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These codices depict Africans as active participants of Spanish colonization. They suggest that indigenous people perceived them as part of the invading force. We can perceive both loathing and admiration in these depictions; loathing for the enemy, admiration for the warrior. However, as some scholars have pointed out, we cannot forget that these codices were mediated by Spaniards who were interested in Fig. 4. Lienzo de Quauhquechollan, 16th century, detail. © Casa de Alfeñique, Puebla, Mexico. “conquering” indigenous culture and minds. Part of that ideological conquest was having indigenous people retell the story of the Spanish territorial “conquest,” normally from the Spanish perspective, which is what we see in these codices. We must ask, therefore, to what extent do these codices and their depiction of Africans represent the indigenous worldview? Are these depictions at the service of advancing another Spanish agenda; that of fostering animosity between Africans and indigenous people, in order to undue the bond they forged as colonial subjects? The final known depiction of Africans in a Mesoamerican codex may answer that question affirmatively (figs. 6 and 7).

Fig. 5. African Warrior, Quauhquechollan Cloth, 16th century, detail. © Casa de Alfeñique, Puebla, Mexico.

Fig. 6. Execution of African Rebel, Codex Telleriano-Remensis, circa 1565, folio 45 recto, detail. © Bibliothèque Nationale de France.

black rebels who “elected a [black] king and planned to kill all the Spaniards and take over the land.” This report and the image from the codex concords more with the colonial anti-black rhetoric found in colonial records than with the alliances the records show indigenous people and people of African-descent forged in colonial Latin America. So, we must read these codices with caution. If they show loathing and admiration, where is each emotion coming from, and in what degree of intensity.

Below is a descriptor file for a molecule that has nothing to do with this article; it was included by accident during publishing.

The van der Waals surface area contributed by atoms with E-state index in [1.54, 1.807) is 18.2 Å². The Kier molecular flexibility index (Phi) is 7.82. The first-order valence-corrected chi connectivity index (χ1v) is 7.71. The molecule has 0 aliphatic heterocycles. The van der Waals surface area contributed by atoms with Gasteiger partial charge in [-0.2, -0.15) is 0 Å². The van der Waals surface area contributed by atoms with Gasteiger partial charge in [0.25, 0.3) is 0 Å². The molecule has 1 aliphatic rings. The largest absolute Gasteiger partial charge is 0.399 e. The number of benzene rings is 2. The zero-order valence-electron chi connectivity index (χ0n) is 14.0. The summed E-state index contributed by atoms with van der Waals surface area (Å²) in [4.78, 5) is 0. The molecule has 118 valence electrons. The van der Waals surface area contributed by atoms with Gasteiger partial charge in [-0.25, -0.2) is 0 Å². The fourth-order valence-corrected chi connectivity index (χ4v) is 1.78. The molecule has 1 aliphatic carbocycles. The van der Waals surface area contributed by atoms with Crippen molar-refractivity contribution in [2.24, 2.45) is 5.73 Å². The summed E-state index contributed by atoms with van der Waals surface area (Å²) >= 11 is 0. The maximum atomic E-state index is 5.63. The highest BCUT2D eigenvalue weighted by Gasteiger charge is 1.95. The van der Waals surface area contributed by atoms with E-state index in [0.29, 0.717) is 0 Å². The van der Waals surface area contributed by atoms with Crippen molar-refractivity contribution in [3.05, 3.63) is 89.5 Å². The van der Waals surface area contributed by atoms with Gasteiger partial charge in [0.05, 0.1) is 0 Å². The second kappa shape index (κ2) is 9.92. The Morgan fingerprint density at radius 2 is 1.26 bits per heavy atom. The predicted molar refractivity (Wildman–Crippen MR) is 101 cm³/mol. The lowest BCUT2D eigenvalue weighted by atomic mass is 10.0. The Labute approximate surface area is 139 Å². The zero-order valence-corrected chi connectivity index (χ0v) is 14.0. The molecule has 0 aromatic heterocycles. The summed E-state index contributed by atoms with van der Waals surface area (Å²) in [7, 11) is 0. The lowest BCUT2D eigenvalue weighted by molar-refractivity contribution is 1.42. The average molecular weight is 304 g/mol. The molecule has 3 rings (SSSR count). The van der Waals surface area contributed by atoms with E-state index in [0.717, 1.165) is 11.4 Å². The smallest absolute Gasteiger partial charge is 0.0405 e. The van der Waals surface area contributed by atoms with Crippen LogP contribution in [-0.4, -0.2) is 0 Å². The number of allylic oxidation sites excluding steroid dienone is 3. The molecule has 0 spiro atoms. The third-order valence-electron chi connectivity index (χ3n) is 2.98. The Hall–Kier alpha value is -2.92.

This is how the Codex Telleriano-Remensis depicted how the leader of a supposed slave rebellion plot in Mexico City in 1537 was executed. Figure 9 shows how Spanish inter­ vened in these codices. According the only existing account of the plot, the indigenous population also conspired with the black rebels who “elected a [black] king and planned to kill all the Spaniards and take over the land.” This report and the image from the codex concords more with the colonial anti-black rhetoric found in colonial records than with the alliances the records show indigenous people and people of African-descent forged in colonial Latin America. So, we must read these codices with caution. If they show loathing and admiration, where is each emotion coming from, and in what degree of intensity. (Check out Miguel’s footnotes and bibliography online at quepasaohiostate.tumblr.com)

Fig. 7. Summary of the Year 1537, Codex Telleriano-Remensis, circa 1565, folio 45 recto, detail. © Bibliothèque Nationale de France. Autumn ’16

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Autumn 2016  

"Experiences and Realities" ¿Que Pasa, Ohio State? Making space for Latinx Scholarship and Community

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